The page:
For various reasons—the usual, too much to do, too little time—I haven’t been very active on this blog recently. But things have been quite lively elsewhere. Earlier in the summer my article on ‘Humans and animals in a refugee camp: Baquba, Iraq, 1918-20’ came out in Journal of Refugee Studies (online advance access: the print edition is still forthcoming). If you’re at an institution that subscribes, you can find it by clicking this link; otherwise, by all means email me for a PDF.
A few weeks later, Forced Migration Review published a mini-dossier that I coordinated, made up of seven short articles on the same subject—humans and animals in refugee camps—but with a more contemporary focus. FMR is aimed at policymakers and practitioners rather than academics, and the mini-dossier was an output of the Wellcome Trust seed award project I’ve been running over the past year. The articles are:
- an introduction by me, which also sets out some key themes for future research on the subject
- a piece on the role of livestock in refugee–host community relations by Charles Hoots, a vet who ran field operations at a refugee camp in South Sudan for Vets Without Borders in 2013-14
- a piece on working equids in refugee camps by Patrick Pollock, an academic veterinary surgeon who works with people in the global south who rely on working horses, donkeys and mules for their livelihoods
- ‘Sheltering animals in refugee camps’, a look at how the architecture of shelter needs to accommodate animals as well as humans, by Lara Alshawawreh, whose research is on the architecture of emergency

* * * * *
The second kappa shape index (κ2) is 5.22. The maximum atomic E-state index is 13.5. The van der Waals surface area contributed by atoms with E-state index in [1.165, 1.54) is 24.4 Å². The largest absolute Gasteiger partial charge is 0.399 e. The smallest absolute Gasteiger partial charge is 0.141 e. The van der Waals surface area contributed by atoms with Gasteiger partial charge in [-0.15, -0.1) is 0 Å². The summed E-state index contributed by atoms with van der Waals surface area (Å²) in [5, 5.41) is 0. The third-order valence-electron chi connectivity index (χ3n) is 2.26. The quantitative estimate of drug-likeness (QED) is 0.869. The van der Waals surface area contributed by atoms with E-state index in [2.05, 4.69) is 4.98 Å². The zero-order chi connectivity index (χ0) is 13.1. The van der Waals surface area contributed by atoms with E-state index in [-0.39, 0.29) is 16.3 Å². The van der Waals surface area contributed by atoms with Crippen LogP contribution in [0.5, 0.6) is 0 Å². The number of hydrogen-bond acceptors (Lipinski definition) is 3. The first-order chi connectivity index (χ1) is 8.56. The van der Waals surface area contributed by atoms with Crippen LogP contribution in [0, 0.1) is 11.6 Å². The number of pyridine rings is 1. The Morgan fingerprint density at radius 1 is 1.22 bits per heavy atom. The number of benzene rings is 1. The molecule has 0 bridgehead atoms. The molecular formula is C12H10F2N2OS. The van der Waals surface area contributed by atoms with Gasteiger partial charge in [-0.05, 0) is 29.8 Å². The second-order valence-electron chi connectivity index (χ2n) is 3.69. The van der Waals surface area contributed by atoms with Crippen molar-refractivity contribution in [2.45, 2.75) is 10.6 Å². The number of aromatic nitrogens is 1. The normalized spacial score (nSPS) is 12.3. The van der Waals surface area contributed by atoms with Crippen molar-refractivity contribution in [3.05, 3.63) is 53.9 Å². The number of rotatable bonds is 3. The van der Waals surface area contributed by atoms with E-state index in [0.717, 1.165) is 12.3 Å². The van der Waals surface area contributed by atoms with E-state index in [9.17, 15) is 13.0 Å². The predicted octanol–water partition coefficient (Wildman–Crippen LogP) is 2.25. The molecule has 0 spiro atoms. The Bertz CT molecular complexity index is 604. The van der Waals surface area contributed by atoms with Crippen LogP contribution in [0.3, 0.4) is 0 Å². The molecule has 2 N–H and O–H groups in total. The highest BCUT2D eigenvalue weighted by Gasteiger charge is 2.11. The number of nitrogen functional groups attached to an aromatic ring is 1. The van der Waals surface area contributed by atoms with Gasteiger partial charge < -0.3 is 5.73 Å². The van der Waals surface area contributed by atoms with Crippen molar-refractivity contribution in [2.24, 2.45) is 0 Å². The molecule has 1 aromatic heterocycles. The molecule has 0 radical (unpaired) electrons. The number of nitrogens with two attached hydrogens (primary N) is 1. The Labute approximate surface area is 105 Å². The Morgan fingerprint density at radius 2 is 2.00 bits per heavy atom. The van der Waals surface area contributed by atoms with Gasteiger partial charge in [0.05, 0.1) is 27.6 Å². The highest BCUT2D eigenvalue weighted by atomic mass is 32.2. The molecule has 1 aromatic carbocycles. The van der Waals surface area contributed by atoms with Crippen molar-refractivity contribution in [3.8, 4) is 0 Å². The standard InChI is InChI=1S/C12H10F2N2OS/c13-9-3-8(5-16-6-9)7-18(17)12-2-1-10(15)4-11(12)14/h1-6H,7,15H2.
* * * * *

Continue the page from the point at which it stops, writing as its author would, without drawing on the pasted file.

- a piece on understanding the different contexts that create risk in human–animal interactions in camps, by Sara Owczarczak-Garstecka, who works with vets, engineers, and statisticians (her own research focuses on dog bites)
- ‘Animal and human health in the Sahrawi refugee camps’, a look at the ways in which animal and human health intersect, by Giorgia Angeloni (who works with Vets Without Borders) and Jennifer Carr (who is researching the history of medical humanitarianism in refugee camps)
- and finally, a piece by Scottish wildlife artist Derek Robertson about the creative work he has done on the connections between bird migrations and human forced migrations across the Mediterranean basin and all the way to Scotland
Forced Migration Review is entirely open access. You can download the entire issue in which the mini-dossier appears here, where there are also links to the individual articles and to a standalone PDF of the mini-dossier, as well as audio versions. The issue is now also available in Spanish and in Arabic, if you prefer, though these don’t have audio versions.
I also wrote a blog post for Refugee History that summarizes my own historical research on the camp at Baquba and connects it to the place of animals in camps today. You can find that here.
There will be some other updates shortly, I hope, about writing on related and unrelated topics. But for now, the start of term is about to hit…